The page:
6 Types of Fishing Lures

Fishing lures are some of the most effective tools to catch fish. As the name suggests, they are artificial bait that anglers use to lure fish. They come in different shapes, sizes, and colors, giving you the flexibility to choose the most appropriate one.

Of course, what works for one type of fish will not necessarily work on another. That means you ought to determine the best fishing lure for a specific type of fish.

This article delves deep into the different types of fishing lures that you can utilize for a worthwhile and fruitful fishing experience.

Common Types of Fishing Lures

1. Plugs

Plugs, also known as crankbaits, are hard plastic fishing lures. They come shaped and colored to look like real fish. The design of these features a solid or a hollow plastic mold with a metal or plastic hook attached to the front called a lip.

The lip is designed to be adjustable so that the lure can wobble just like actual fish swims. Plugs come with two or more treble hooks that real fish bite on and get caught. Depending on the overall design, crankbaits can sink, float, dive, or hover.

The most common plugs float on the water surface, but they dive sharply when retrieved. This design makes it easy to use, and with a series of reel-and-stop moves, they resemble real fish. On this note, you can change your retrieval speeds and twitching intervals for a variety [1].

2. Spinnerbait Lures

This type is a little different as it moves horizontally through the water. Like other lures, spinnerbait lures come in many shapes and colors to resemble various fish. The shapes and colors they come in match different depths and species of fish.

Spinnerbaits have a skirted hook on one side and another or more metal blades that spin like propellers on the other side. The spinning blades create vibrations and reflect color, which mimics the movement and appearance of fish.

Spinnerbait lures are helpful for fishing Bass, Pike, or Perch. They also work well if you are fishing in murky waters where visibility is compromised. Since they move horizontally, pulling spinnerbaits just beneath the water surface works best.

As the blades spin, the lures make a sudden flash which attracts a lot of fish. But, for this action, you have to keep the rod high and make sure the blades are just beneath the water surface.

3. Jigs

Jigs come with a weighted head on one side and a hook on the other. They feature a feather skirt or a plastic grub, which add to the resemblance to fish. They are the most common fishing lures, thanks to their weight, making them sink easily.

Therefore, they are helpful for bottom-feeding fish that settle at the bottom of the water body. Take advantage of the weight and cast jigs to sink to the bottom for the best results. The line will go slack once the jig sinks to the bottom, after which you have to lift the rod and retrieve the line [2].

Lower the jig again for repeated movements and more chances to catch fish. Experiment with different speeds and big and small movements to see what works best for your fishing conditions.

4. Spoons

Like regular spoons, these lures are curved, concave metal objects. Spoon lures are more like regular spoons with the handles cut off. The concave shape makes them shine and wobble as they move through the water.

The bigger the curve, the wider the wobble, and the more the shine. This design resembles injured fish, which most fish are after and cannot say no to. The good thing is that you can cast or troll these lures giving you more fishing options.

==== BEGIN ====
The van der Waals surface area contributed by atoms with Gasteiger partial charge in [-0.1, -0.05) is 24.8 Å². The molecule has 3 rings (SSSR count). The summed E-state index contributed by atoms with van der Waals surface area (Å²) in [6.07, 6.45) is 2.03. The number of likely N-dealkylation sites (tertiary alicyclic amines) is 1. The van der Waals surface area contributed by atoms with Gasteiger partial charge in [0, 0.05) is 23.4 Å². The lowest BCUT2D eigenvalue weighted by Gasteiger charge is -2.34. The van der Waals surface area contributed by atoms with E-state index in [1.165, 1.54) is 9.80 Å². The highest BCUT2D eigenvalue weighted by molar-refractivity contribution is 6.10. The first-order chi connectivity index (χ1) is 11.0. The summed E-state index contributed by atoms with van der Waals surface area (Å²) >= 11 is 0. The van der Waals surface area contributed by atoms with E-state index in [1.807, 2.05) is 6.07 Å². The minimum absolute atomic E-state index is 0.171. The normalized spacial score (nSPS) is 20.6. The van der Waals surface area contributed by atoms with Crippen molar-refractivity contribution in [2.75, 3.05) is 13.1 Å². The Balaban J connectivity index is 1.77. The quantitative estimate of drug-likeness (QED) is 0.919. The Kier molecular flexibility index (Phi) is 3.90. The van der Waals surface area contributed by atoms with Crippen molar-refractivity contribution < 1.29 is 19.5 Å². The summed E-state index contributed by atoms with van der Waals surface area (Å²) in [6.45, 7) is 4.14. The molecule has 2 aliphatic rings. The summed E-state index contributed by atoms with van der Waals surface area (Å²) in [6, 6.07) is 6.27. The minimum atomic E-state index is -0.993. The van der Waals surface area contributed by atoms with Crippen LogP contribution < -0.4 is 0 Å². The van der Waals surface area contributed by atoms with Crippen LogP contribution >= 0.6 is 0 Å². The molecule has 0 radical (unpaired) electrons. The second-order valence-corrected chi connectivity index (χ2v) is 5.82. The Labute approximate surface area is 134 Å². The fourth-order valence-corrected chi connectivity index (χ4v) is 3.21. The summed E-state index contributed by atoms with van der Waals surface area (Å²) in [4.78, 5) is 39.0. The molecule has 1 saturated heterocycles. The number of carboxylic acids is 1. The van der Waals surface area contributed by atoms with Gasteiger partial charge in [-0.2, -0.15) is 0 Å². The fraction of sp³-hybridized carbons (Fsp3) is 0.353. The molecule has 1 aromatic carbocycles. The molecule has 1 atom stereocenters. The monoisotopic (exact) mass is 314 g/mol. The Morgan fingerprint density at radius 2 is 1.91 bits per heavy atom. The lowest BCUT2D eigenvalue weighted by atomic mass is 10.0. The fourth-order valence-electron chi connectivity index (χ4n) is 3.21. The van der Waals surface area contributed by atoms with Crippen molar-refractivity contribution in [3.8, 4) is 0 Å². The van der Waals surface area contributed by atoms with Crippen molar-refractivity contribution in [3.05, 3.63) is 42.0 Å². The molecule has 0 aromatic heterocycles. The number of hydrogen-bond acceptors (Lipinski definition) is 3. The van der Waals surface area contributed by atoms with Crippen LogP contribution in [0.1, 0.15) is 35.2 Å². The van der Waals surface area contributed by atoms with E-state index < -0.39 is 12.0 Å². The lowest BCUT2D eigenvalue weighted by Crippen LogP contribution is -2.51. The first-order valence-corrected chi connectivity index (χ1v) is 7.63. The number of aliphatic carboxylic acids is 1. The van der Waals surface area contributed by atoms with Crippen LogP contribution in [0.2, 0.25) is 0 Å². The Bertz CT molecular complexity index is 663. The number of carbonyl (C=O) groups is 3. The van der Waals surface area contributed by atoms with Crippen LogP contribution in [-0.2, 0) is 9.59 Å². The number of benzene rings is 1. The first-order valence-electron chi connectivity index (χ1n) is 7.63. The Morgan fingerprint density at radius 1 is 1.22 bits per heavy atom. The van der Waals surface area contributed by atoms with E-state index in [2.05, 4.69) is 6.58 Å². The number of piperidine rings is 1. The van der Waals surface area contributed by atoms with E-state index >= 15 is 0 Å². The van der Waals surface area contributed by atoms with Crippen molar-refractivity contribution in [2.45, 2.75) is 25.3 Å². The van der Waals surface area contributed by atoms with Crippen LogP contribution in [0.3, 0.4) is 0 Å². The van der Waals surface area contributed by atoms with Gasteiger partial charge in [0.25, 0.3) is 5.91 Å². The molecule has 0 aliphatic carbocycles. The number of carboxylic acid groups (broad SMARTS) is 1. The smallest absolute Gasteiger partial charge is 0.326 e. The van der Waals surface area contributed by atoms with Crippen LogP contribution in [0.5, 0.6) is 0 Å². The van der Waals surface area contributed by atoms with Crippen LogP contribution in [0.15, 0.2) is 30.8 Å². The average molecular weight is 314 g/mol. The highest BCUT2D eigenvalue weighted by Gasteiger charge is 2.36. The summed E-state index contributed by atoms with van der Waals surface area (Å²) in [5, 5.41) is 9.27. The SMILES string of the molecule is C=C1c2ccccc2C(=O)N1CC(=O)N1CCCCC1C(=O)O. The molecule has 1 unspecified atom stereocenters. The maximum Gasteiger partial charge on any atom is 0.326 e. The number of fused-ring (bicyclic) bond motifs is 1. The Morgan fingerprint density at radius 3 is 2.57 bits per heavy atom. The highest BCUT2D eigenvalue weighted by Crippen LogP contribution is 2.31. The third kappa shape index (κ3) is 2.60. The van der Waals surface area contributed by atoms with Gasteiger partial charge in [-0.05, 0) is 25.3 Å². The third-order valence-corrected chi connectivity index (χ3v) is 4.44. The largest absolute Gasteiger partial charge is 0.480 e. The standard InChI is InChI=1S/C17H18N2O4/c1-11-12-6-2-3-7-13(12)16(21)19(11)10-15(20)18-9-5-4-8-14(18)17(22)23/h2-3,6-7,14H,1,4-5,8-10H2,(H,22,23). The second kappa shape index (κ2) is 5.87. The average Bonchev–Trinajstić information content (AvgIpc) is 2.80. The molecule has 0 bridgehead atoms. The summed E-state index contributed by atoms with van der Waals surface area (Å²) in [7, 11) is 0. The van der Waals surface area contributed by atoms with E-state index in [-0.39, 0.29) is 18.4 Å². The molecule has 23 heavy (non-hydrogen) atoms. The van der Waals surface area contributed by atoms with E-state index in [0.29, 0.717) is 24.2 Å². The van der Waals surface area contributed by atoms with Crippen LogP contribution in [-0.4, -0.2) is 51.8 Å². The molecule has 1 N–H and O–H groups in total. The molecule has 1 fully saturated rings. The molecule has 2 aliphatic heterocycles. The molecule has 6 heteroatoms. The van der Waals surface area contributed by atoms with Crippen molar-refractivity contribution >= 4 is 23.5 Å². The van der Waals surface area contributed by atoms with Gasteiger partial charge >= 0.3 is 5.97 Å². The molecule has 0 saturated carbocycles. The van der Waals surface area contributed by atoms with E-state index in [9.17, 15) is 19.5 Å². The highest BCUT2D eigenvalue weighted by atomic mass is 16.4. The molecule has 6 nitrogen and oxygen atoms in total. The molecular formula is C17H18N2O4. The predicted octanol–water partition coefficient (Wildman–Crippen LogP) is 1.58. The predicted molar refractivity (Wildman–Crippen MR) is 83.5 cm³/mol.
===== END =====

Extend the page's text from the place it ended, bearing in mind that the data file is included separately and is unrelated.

When casting, go for 10 to 20 below the target zone, then retrieve the lure. Pay attention to the speed of the moving lure to determine the speed of retrieval. If the spoon is too fast or slow, it will not deliver a good-enough wobble.

5. Flies

This type of fishing lures ate some of the most traditional ones. They are common for fly fishing, but they can also be used in spin fishing. Flies come in with a single hook and a skirt; they have furs or feathers to resemble insects, crustaceans, or other prey underwater.

They are the closest in resemblance to natural baits, so using them can be mind-boggling. They can be challenging for beginners, but advanced anglers in fly fishing find them interesting.

They work best for areas where fish approach the surface of the water. Some are designed to float on the surface, while others can sink just under the water surface. If you are targeting fish that come to the water’s surface, dry flies that float work best [3].

If you target fish that stay under water but close enough to the surface, use wet flies that sink. These can be nymphs that imitate crustaceans, emerging flies that look like hatching insects, or streamer flies that imitate baitfish.

6. Soft Plastics

These lures come in the shape and form of flexible rubbery baits that imitate a variety of aquatic critters. They can be minnows, crawfish, lizards, or worms, making them suitable for fishing Bass.

When fishing with soft plastic lures, the main thing you need to consider is the size and color of the lure. The color should naturally blend in with the environment, selecting brighter plastics on a clear day and dull ones on an overcast day.

Plastic lures mimic wounded aquatic creatures and can help you mimic the movements accurately. Let the lures sink to the bottom and twitch the rod a few times, pulling the lure up in jerky movements for a fruitful hook.

The Bottom Line

There you have it, the different types of fishing lures. When choosing the most appropriate type, focus on the fishing conditions and the type of fish you are targeting. Pick lures that look closest to what the fish in that environment eat to maximize the chances of catching some.

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